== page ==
Tear out or just pave over asphalt driveway?

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On 04/27/2010 09:43 AM, TimR wrote:

I'm not real serious at this point, but if you can dig it up without too much trouble I'd appreciate it, just out of curiosity (and maybe they have a web site I could browse to get a ballpark idea of what it'd cost)
nate
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replace "roosters" with "cox" to reply.
http://members.cox.net/njnagel
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Pavers are the most widely used form of permeable driveway material.
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On Apr 28, 10:23 am, snipped-for-privacy@optonline.net wrote:

Right, but if I can't use a floor jack, jackstands, creeper, etc. on it, it's useless to me.
nate
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Higgs Boson wrote:

Driveway runoff is insignificant. It just runs over to the lawn. Even lawns have runoff with moderate to heavy rains. The whole idea is a stupid one.
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LSMFT

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Hmm, with a sig like that ...
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Best regards
Han
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Han wrote:

What's the difference between half an inch of rain where it runs off the 8 foot driveway onto the lawn or a whole inch of rain on a dirt driveway and lawn? Nothing. What's a brook for? Runoff. What's a rive for? Runoff.
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LSMFT

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I can see that.
Try to imagine a tree starved for water that has run off into some faraway river. Then try to imagine a storm pushing that tree on your home.
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Han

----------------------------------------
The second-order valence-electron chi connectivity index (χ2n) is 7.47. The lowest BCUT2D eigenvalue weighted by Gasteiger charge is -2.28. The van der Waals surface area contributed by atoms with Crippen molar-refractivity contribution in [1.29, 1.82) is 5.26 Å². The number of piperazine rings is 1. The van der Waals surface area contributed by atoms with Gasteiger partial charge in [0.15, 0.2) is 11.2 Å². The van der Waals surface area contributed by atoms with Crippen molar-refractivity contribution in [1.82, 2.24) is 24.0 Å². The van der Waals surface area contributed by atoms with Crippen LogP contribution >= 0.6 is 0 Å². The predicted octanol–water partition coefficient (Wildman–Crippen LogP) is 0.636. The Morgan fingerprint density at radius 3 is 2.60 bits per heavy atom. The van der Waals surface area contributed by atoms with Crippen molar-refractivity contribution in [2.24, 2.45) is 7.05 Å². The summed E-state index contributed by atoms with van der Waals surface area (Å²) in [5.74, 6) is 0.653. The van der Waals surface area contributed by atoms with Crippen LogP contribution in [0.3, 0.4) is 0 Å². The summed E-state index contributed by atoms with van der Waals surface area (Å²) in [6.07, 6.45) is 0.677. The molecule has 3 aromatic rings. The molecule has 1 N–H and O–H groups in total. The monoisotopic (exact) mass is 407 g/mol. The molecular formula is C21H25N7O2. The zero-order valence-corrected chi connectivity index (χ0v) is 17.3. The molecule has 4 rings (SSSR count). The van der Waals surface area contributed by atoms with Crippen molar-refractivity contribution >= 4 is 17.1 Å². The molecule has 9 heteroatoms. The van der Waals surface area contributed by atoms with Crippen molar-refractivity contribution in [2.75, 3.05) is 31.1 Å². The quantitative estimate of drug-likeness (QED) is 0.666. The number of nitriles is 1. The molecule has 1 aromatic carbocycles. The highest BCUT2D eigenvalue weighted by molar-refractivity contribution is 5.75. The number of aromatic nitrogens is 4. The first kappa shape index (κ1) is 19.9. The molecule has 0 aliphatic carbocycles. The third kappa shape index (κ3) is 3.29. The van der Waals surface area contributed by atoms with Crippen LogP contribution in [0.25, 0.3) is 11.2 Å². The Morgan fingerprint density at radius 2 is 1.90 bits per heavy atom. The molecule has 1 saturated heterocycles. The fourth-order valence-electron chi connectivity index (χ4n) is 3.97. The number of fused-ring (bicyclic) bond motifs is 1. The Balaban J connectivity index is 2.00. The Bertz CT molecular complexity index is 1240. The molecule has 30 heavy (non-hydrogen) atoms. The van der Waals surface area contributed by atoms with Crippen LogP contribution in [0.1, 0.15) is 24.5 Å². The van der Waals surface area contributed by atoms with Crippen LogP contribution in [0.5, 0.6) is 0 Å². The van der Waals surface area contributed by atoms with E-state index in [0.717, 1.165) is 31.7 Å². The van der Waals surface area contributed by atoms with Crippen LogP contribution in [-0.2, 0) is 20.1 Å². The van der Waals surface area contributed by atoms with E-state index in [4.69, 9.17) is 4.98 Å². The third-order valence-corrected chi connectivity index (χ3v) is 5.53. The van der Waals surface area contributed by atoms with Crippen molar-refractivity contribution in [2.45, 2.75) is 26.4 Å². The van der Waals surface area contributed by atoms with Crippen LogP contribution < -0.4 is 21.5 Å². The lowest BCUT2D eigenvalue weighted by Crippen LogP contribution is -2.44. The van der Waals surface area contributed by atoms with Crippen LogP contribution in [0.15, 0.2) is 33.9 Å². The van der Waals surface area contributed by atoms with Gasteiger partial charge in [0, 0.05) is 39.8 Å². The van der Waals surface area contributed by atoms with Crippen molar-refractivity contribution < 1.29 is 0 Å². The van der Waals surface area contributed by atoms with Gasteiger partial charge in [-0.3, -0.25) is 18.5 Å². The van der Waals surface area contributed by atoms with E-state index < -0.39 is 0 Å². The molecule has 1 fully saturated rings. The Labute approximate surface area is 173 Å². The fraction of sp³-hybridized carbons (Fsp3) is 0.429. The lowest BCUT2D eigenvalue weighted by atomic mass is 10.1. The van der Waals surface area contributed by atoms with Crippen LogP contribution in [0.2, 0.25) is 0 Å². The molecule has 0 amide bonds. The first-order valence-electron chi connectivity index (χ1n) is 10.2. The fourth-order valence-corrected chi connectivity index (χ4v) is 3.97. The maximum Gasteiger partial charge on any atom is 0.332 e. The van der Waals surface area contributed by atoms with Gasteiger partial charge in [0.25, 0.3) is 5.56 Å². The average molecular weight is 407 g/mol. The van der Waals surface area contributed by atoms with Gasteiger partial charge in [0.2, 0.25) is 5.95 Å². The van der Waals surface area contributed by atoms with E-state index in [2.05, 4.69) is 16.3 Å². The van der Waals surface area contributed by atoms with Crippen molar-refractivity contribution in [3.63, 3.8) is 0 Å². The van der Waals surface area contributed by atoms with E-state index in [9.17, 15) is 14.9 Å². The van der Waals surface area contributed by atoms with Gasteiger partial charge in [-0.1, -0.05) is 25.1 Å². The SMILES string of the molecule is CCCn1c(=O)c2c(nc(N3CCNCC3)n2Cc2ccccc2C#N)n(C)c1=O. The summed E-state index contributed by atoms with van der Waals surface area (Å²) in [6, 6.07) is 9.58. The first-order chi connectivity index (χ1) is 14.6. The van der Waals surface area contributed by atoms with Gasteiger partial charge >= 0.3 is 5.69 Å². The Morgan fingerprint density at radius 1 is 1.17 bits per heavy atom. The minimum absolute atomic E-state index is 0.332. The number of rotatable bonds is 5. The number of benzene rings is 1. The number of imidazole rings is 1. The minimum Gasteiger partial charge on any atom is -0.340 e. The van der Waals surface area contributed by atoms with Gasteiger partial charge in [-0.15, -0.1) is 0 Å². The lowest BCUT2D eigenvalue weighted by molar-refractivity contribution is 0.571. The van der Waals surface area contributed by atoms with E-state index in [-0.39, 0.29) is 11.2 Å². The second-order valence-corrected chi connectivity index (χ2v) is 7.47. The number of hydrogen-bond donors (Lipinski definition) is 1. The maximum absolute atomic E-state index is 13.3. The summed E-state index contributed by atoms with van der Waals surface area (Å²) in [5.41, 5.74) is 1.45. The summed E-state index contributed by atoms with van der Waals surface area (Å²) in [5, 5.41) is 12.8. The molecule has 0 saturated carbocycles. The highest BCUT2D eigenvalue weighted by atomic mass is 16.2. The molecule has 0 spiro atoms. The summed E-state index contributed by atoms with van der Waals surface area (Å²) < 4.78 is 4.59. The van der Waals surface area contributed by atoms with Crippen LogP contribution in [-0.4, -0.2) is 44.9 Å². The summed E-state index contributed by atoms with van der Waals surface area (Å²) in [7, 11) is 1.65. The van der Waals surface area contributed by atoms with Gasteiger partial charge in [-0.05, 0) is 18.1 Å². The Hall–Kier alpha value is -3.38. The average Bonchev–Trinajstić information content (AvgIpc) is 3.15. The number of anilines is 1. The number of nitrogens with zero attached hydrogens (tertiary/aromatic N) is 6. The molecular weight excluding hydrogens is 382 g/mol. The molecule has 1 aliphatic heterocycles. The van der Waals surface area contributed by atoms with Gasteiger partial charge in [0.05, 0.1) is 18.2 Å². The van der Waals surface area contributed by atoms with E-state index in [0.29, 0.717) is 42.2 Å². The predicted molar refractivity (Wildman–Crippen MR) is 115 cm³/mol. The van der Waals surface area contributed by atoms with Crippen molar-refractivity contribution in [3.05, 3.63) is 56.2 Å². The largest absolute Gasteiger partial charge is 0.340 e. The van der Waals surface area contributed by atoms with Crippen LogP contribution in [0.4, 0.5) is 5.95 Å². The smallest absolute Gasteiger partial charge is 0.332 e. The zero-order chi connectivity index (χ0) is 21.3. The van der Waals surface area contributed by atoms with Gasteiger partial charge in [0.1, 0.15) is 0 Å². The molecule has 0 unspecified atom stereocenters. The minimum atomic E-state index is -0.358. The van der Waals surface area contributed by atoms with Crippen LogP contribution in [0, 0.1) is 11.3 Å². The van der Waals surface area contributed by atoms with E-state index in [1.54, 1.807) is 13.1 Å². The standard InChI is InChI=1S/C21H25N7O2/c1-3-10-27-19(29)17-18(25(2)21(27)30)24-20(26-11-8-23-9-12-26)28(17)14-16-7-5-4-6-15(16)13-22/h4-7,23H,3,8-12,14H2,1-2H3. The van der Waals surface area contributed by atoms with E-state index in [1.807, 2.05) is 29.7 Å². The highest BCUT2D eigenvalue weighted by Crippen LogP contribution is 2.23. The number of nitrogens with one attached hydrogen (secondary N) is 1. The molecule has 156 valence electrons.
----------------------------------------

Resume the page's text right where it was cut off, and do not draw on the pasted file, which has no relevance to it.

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Absolutely not true.
Even lawns have runoff with moderate to heavy rains.
Also not true.
The whole idea is a stupid one.
Er...Honi soit qui mal y pense.
(I actually know what LSMFT meant, way back when)

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The grass along the edges of my asphalt driveway are the only areas that remain green during the dry season.
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On Sat, 24 Apr 2010 19:35:34 -0700 (PDT), "hr(bob) snipped-for-privacy@att.net"

When streets are "re-asphalted" a machine smooths, removes part, and roughens up the old asphalt. If the equipment is available this may be the way to go, otherwise remove the old and establish a smooth base. Better yet, put in a concrete driveway.
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This is done a lot. Many times the defects can reflect thru the new asphalt. Much depends on the condition of the existing drive. Sometimes fabric can be put down to help. I think putting a thick layer down such as 4 inches would help as well. Local conditions also apply. What are the contractors suggesting?
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wrote: